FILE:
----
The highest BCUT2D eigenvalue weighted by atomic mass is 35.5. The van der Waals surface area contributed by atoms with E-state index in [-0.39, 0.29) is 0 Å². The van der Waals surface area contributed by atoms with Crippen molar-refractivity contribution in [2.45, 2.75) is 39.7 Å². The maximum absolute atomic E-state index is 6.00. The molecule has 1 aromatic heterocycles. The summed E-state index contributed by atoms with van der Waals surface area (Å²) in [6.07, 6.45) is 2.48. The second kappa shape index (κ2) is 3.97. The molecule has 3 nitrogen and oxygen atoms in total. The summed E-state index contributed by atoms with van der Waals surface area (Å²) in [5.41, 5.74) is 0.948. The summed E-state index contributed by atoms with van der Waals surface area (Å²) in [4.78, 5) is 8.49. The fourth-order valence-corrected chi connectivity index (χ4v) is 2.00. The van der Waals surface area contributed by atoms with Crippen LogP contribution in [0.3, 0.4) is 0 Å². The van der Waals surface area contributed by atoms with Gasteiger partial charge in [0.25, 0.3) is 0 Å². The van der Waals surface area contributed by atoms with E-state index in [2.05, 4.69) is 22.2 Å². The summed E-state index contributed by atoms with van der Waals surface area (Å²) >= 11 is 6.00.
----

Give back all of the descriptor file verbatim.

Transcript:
The highest BCUT2D eigenvalue weighted by atomic mass is 35.5. The van der Waals surface area contributed by atoms with E-state index in [-0.39, 0.29) is 0 Å². The van der Waals surface area contributed by atoms with Crippen molar-refractivity contribution in [2.45, 2.75) is 39.7 Å². The maximum absolute atomic E-state index is 6.00. The molecule has 1 aromatic heterocycles. The summed E-state index contributed by atoms with van der Waals surface area (Å²) in [6.07, 6.45) is 2.48. The second kappa shape index (κ2) is 3.97. The molecule has 3 nitrogen and oxygen atoms in total. The summed E-state index contributed by atoms with van der Waals surface area (Å²) in [5.41, 5.74) is 0.948. The summed E-state index contributed by atoms with van der Waals surface area (Å²) in [4.78, 5) is 8.49. The fourth-order valence-corrected chi connectivity index (χ4v) is 2.00. The van der Waals surface area contributed by atoms with Crippen LogP contribution in [0.3, 0.4) is 0 Å². The van der Waals surface area contributed by atoms with Gasteiger partial charge in [0.25, 0.3) is 0 Å². The van der Waals surface area contributed by atoms with E-state index in [2.05, 4.69) is 22.2 Å². The summed E-state index contributed by atoms with van der Waals surface area (Å²) >= 11 is 6.00.